For the past two years, bullying and cyberbullying have been among the top social concerns that Chicago parents had for children and adolescents in the city. Overall, 73% of parents considered bullying and cyberbullying to be a big problem in 2018-19. In this report, we examine parents’ concerns about bullying and cyberbullying more closely. We also asked parents who they think should be doing more to address bullying. To do this, researchers at Ann & Robert H. Lurie Children’s Hospital teamed up with the Chicago Department of Public Health (CDPH) on the 2018-19 Healthy Chicago Survey, Jr. to ask parents from all 77 community areas in Chicago about their concerns about bullying and cyberbullying.
We examined whether certain characteristics of their children, such as child health, gender, age and type of school they attended correlated with parents' concerns about bullying. To understand whether parent concerns about bullying differed by their children’s health status, we asked parents about the health of each of their children using a five-option scale. Children who were reported to be in “excellent” or “very good” health were grouped as having “better” health status. Children who were reported to be in “good,” “fair,” or “poor” health were grouped as having “worse” health status. When a child was in worse health, parents were more likely to be concerned about bullying and cyberbullying (83%) than when a child was in better health (73%). Other research has suggested that children who may be in worse health because they have special health care needs were more likely to be bullied.
Parents also were more likely to be concerned about bullying if their child attended public school (79%) than if they attended non-public school (64%). This is consistent with our findings from last year indicating greater concern among parents of children in public schools than private schools.
We found that the gender of respondents’ children was not connected to their concern about bullying—parents of only boys, boys and girls, and only girls were similarly concerned about bullying. In addition, parents of younger children (e.g., 0–5 years old) and parents of older children (11+ years old) were similarly concerned about bullying.
We also examined how certain parental characteristics were associated with concern about bullying and cyberbullying. Consistent with what we found last year, parents living in poverty (below the Federal Poverty Level [FPL], which in 2019 was $25,750 for a family of four) were more likely to consider bullying/cyberbullying a big problem (89%) than parents with low to middle income or middle income (100–399% of the FPL) and those with higher income (400% or above the FPL) (68% and 67%, respectively). Other research indicates that children from lower socio-economic status (SES) households are more likely to be victims of bullying than children from higher
SES households. Parents’ education level also was associated with concerns about bullying. Parents who had a high school education or below and those who had some college education were more concerned about bullying (80% and 79%) than parents with a college education or above (61%).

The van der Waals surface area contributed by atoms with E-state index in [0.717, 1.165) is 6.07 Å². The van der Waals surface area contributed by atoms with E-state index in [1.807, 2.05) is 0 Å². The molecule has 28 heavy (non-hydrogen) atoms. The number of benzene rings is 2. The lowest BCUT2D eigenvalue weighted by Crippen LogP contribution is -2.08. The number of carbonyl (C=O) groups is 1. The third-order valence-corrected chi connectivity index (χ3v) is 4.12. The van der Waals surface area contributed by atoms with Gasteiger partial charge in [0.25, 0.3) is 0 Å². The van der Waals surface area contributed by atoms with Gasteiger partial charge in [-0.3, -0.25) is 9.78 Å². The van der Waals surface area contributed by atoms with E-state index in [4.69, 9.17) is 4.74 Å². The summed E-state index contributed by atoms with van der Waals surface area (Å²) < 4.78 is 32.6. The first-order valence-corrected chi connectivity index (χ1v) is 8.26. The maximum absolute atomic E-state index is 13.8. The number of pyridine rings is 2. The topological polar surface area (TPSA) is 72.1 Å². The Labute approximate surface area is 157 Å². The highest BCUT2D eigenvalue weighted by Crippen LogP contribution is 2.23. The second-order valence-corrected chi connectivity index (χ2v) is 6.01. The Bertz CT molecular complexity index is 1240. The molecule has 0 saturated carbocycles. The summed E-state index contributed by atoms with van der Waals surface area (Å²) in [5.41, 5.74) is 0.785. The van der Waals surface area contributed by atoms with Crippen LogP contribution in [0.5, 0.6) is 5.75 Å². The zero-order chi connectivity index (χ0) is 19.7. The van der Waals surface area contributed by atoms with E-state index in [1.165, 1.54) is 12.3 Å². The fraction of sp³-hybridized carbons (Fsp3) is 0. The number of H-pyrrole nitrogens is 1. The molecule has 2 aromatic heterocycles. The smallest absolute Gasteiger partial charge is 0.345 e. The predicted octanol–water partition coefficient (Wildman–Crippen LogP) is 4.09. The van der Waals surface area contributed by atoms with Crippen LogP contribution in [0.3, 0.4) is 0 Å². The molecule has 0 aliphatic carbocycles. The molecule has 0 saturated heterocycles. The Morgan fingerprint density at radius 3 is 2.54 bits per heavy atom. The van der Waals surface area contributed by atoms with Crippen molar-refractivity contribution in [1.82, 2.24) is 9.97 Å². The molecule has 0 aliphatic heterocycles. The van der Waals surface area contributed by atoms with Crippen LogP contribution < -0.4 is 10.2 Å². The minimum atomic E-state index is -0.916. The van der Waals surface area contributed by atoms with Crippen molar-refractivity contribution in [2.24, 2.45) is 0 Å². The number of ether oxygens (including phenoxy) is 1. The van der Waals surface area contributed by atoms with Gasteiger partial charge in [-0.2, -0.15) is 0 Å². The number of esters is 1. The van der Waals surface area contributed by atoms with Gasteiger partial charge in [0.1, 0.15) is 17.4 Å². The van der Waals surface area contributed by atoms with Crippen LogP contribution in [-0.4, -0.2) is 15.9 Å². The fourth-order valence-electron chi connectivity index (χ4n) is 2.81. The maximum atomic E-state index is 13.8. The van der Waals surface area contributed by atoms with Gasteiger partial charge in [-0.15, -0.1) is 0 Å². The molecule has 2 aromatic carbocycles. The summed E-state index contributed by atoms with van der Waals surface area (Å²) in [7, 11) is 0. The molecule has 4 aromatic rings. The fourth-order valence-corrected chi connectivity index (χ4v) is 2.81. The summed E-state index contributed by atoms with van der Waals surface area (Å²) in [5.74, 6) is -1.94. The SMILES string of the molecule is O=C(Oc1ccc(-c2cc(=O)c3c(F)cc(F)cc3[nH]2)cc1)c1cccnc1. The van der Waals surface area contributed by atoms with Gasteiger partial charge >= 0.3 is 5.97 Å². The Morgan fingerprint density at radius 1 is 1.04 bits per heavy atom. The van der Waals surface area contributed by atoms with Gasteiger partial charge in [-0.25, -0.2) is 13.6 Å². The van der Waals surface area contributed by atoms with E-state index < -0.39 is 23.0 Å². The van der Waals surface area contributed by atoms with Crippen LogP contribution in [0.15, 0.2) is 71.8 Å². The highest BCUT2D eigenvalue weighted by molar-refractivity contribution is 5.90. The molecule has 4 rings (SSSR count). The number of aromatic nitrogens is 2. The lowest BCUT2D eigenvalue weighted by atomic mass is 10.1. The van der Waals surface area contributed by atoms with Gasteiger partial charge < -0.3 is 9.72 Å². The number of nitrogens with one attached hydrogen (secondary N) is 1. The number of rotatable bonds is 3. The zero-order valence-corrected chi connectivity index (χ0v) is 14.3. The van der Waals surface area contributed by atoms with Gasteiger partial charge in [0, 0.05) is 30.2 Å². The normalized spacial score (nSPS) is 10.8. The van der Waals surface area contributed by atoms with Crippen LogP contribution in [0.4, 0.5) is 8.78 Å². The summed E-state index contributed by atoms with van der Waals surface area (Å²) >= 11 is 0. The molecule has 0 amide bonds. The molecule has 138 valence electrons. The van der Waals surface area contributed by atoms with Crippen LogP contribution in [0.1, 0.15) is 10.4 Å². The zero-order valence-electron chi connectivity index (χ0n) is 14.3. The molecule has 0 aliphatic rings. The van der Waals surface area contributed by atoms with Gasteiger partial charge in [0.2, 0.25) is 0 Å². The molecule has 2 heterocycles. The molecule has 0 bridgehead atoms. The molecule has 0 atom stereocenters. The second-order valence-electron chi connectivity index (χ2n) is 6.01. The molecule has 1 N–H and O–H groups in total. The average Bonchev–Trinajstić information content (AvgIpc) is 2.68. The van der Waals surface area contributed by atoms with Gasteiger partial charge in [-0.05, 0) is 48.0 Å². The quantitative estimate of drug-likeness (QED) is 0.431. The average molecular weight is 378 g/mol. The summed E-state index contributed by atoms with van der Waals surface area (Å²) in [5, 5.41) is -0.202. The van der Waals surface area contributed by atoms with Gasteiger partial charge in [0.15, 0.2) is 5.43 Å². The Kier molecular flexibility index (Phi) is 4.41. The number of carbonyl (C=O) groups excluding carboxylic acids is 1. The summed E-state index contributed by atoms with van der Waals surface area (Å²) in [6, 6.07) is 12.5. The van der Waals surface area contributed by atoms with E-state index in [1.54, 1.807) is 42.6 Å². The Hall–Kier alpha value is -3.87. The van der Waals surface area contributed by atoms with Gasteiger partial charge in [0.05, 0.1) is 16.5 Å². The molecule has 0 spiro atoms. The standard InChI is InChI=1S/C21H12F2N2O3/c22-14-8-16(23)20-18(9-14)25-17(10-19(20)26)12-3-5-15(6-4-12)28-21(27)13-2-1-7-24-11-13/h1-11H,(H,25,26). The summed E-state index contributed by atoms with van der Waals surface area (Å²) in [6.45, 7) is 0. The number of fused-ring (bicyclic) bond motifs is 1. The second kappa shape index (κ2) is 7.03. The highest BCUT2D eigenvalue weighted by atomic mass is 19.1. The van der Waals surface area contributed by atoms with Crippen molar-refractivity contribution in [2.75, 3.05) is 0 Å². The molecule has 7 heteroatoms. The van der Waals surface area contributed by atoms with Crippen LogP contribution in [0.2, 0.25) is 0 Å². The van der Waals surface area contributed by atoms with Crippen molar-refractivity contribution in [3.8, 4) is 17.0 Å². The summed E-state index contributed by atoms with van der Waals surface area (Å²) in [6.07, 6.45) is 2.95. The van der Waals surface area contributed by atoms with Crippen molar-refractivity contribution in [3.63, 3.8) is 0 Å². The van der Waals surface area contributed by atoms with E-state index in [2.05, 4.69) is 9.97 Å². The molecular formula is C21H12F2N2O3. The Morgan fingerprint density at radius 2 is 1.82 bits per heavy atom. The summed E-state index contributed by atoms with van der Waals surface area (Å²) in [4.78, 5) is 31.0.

Parent race and ethnicity were also connected to concerns about bullying, with the highest concern among non-Latinx Black parents. Specifically, 83% of non-Latinx Black parents considered bullying/cyberbullying to be a big problem, compared with 78% of Latinx parents and 62% of non-Latinx White parents. Additionally, moms were more likely to consider bullying a big problem than dads (80% vs. 61%). Parents who were older (e.g., 45+, 30–44) were about equally concerned about bullying as younger parents (18–29).
Parents who indicated that they considered bullying/cyberbullying to be a big problem were also asked who they thought should do more to address bullying. They were presented with seven options and were permitted to select multiple responses. The most frequent response was that parents should do more to reduce bullying and cyberbullying in Chicago (83%). Other responses included: teachers (45%), school administrators (45%), other children and adolescents (39%), law enforcement (37%), community organizations (36%), and doctors and nurses (25%).
Parents can help to address bullying by understanding the warning signs for bullying victimization and bullying perpetration. Signs of bullying victimization include a sudden loss of friends, not wanting to go to school and a change in eating habits. Signs of bullying perpetration include increasing aggression, having friends who bully others and getting into physical fights. Parents can help by talking with their children about their safety concerns.
Signs of cyberbullying include changes in social media use such as avoidance or becoming preoccupied with checking social media activity. Parents can help to address cyberbullying by learning to navigate the social media platforms and technology that their children use, and by considering the internet a powerful tool that requires teaching, monitoring, and limits to access as youth develop a social media presence. Additionally, parents can keep their children’s phones and computers in public spaces at home and ask their children for their password for all new social media accounts.
In school settings, educators and administrators can include social emotional learning in their curriculum to promote a bullying-free environment. Fostering social emotional learning helps students better navigate conflict, establish and maintain positive relationships, accept differences and understand their own emotions.
Parents and students can read the Chicago Public Schools anti-bullying policy online.